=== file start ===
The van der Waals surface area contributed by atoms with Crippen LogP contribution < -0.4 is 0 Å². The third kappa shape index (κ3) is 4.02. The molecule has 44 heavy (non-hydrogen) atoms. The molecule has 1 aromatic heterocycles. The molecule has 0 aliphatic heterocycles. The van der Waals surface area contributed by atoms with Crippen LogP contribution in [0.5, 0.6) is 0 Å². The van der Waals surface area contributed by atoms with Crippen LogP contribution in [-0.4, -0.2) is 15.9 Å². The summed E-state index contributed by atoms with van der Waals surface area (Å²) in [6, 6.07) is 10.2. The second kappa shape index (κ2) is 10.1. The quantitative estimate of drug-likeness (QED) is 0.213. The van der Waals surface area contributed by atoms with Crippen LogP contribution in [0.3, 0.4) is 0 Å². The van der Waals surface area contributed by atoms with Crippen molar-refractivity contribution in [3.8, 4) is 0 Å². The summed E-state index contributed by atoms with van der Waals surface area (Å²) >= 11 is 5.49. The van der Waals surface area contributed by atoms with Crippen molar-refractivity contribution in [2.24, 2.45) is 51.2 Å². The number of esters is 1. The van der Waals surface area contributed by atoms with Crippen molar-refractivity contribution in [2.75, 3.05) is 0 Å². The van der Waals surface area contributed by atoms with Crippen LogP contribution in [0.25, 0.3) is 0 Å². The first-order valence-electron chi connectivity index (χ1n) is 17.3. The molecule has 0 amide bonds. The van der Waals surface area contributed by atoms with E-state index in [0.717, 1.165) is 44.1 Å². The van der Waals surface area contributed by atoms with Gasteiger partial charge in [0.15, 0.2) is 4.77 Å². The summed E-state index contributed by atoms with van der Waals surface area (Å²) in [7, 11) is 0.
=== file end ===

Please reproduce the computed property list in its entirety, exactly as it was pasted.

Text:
The van der Waals surface area contributed by atoms with Crippen LogP contribution < -0.4 is 0 Å². The third kappa shape index (κ3) is 4.02. The molecule has 44 heavy (non-hydrogen) atoms. The molecule has 1 aromatic heterocycles. The molecule has 0 aliphatic heterocycles. The van der Waals surface area contributed by atoms with Crippen LogP contribution in [0.5, 0.6) is 0 Å². The van der Waals surface area contributed by atoms with Crippen LogP contribution in [-0.4, -0.2) is 15.9 Å². The summed E-state index contributed by atoms with van der Waals surface area (Å²) in [6, 6.07) is 10.2. The second kappa shape index (κ2) is 10.1. The quantitative estimate of drug-likeness (QED) is 0.213. The van der Waals surface area contributed by atoms with Crippen LogP contribution in [0.3, 0.4) is 0 Å². The van der Waals surface area contributed by atoms with Crippen molar-refractivity contribution in [3.8, 4) is 0 Å². The summed E-state index contributed by atoms with van der Waals surface area (Å²) >= 11 is 5.49. The van der Waals surface area contributed by atoms with Crippen molar-refractivity contribution in [2.24, 2.45) is 51.2 Å². The number of esters is 1. The van der Waals surface area contributed by atoms with Crippen molar-refractivity contribution in [2.75, 3.05) is 0 Å². The van der Waals surface area contributed by atoms with Crippen LogP contribution in [0.25, 0.3) is 0 Å². The first-order valence-electron chi connectivity index (χ1n) is 17.3. The molecule has 0 amide bonds. The van der Waals surface area contributed by atoms with E-state index in [0.717, 1.165) is 44.1 Å². The van der Waals surface area contributed by atoms with Gasteiger partial charge in [0.15, 0.2) is 4.77 Å². The summed E-state index contributed by atoms with van der Waals surface area (Å²) in [7, 11) is 0.